“The two governments confirm that, as the final outcome will be determined during the negotiations, it is not required to make a prior commitment to unilaterally eliminate all tariffs upon joining the TPP negotiations,” the statement said, referring to the Trans-Pacific Partnership.
For Abe, who took office in December for a second time as prime minister, his meetings in Washington were aimed at promoting his own economic program. The Japanese have dubbed his plan “Abenomics” — an effort to break out of a devastating deflationary period with fiscal and monetary stimulus and other efforts.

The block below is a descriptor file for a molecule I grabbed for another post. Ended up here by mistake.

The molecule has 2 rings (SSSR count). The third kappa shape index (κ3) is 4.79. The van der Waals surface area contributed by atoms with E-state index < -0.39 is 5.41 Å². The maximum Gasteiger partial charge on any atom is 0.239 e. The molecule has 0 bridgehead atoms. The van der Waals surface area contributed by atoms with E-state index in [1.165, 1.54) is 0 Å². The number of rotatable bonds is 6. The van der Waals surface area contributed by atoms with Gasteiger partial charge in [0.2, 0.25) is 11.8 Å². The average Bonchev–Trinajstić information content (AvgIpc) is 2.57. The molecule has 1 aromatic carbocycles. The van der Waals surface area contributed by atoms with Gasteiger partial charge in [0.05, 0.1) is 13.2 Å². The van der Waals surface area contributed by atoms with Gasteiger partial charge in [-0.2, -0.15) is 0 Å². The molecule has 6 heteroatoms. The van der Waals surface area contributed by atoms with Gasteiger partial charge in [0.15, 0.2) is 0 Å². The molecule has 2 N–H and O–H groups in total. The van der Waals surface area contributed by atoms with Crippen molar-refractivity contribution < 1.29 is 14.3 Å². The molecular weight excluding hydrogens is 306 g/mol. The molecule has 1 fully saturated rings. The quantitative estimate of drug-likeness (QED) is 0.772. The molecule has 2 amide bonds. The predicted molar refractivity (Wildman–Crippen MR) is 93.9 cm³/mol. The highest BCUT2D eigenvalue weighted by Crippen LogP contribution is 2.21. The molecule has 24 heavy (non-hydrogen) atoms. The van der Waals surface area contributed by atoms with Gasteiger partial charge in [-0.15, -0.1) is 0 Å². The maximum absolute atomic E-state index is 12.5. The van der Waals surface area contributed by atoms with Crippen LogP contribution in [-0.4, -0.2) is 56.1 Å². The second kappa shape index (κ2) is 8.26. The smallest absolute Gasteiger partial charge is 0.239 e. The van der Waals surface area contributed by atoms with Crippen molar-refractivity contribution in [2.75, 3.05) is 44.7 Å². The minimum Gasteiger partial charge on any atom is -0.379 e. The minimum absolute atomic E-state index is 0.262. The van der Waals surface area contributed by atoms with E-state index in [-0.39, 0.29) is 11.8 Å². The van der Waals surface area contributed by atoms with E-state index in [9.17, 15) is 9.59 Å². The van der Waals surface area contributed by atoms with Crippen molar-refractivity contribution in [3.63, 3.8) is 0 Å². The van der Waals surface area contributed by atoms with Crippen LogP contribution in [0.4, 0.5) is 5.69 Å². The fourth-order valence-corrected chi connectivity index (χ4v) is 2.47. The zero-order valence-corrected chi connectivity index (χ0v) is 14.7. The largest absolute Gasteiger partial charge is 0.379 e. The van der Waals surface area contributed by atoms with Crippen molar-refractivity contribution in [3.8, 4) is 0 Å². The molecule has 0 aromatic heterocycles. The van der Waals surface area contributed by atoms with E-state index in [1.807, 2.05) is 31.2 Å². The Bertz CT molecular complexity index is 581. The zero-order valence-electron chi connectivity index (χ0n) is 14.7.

“I am back, and so shall Japan be,” Abe said Friday afternoon in remarks at the Center for Strategic and International Studies, a Washington think tank.
Abe, 58, who studied political science briefly at USC and delivered his speech in English, said in a news conference afterward that he hoped Japan could decide quickly about entering the talks.
Obama welcomed Abe’s overall message of strengthening bilateral relations, saying after their private meeting in the Oval Office that they agreed their No. 1 priority had to be “making sure that we are increasing growth and making sure that people have the opportunity to prosper if they’re willing to work hard, in both countries.”
Trade wasn’t a top priority in Obama’s first term, but in his State of the Union address, he pledged to pursue free-trade talks with both Europe and the Asia-Pacific region.
Neither is likely to be completed this year, but given Washington’s budget constraints and partisan gridlock, one of Obama’s best options to boost growth and jobs may be by expanding trade.